As students make the jump from high school to college, they are often overwhelmed by the increased workload and greater difficulty of the assignments that they are expected to complete. Research tools that they were accustomed to using are no longer sufficient to keep up with college-level education’s more rigorous standards. With all of the other inherent stressors that the college transition brings, learning how to effectively conduct research should not be any harder than it has to be. If you’re familiar with academic libraries – then you know what an integral role they can play in that process. But how can you make sure that you’re doing all you can to make life easier for students and helping them understand just what you have to offer?
A study conducted at the University of Washington in 2008 found that seven out of ten college students interviewed went to Wikipedia for course-related research in spite of explicitly being told not to do so by professors. Although Wikipedia is not considered a reliable, peer-reviewed source for scholarly research, students continue to express frustration with traditional research methods and struggle without first consulting a source that may or may not be accurate.
A 2009 presentation titled ‘Promoting Information Literacy in the Academic Library’ identified ‘efficient information retrieval methods’ and ‘student’s evaluation of online content’ as two of the main issues with information literacy in the information age. How can the academic library provide support and redirect students to more legitimate research tools though? If so much emphasis has been placed on coaxing students away from unreliable sources and still students feel they need to turn to those avenues, clearly more needs to be done and a different approach needs to be taken. This same presentation identifies three key areas that can prove critical in remedying this situation: Approachability, Appeal, and Advocacy.
Lack of approachability is a serious obstacle that so many libraries are struggling with. Students often have misguided impressions of libraries as old-fashioned or difficult to navigate. If they’re new to college especially, they may be hesitant to take the initiative to reach out on a one-on-one basis. They may be intimidated and if they feel they can handle the research from home, why would they try to connect when they’re already overwhelmed?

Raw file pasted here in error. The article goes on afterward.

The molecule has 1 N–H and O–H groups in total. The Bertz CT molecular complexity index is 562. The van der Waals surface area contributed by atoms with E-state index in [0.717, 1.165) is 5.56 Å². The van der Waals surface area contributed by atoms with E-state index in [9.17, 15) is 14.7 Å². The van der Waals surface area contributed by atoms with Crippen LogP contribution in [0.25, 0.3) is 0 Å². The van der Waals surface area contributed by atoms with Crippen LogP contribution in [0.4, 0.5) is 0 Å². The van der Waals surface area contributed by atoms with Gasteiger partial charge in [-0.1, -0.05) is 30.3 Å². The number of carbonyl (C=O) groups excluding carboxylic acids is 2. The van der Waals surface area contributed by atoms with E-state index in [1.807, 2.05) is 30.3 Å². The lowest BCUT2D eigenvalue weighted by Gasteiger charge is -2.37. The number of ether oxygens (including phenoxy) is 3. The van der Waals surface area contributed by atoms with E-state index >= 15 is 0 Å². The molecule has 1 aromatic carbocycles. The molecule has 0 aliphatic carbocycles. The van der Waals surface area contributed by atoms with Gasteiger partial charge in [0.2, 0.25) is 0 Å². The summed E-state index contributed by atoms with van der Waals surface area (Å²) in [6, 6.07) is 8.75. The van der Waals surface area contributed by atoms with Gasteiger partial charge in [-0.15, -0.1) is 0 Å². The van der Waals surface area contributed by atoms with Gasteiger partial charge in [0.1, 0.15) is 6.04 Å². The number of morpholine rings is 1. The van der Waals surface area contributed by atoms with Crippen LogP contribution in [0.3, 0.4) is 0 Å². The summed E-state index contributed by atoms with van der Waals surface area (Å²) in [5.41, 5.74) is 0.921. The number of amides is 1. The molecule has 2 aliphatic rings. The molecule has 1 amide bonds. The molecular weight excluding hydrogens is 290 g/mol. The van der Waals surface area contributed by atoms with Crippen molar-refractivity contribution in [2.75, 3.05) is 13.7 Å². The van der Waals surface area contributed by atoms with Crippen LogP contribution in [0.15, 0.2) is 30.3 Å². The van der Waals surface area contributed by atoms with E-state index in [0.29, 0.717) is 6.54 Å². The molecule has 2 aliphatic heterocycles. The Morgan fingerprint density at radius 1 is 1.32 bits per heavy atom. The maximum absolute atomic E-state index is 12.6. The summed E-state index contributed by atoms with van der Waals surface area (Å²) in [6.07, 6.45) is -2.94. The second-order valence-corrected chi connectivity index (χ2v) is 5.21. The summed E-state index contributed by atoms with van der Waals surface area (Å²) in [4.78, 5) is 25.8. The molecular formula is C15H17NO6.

Appeal goes hand-in-hand with approachability. Even if students are able to shed whatever biases that they may have regarding libraries, they may still need to be convinced that there is something there that they can’t get elsewhere.
Finally, advocacy plays a clear role as libraries can take the first two areas into consideration and take an active role in keeping students apprised of what they offer. Now comes the time to step up and reach out to your students with these two issues in mind.
What is a concrete step that you can take to mitigate all of these concerns? Obtaining a native mobile app for your library! Bringing your library to the students in the palm of their hand ensures that they can approach you without much effort at all. An intuitive, easily accessible solution makes the research process a lot more user-friendly as well. The library’s appeal goes right through the roof when students see that their library is up to date with all of the latest technology and making a concerted effort to engage them. This makes them far more likely to interact with your resources and content. Advocacy takes care of itself – as within your app, you have the ability to connect your students with all of your social media and messaging. Of course, there is an implicit message as well – the library is committed to reaching students and helping them through their academic challenges. Contact Boopsie for more information about how your library can improve information literacy. Register for one of our academic library webinars here.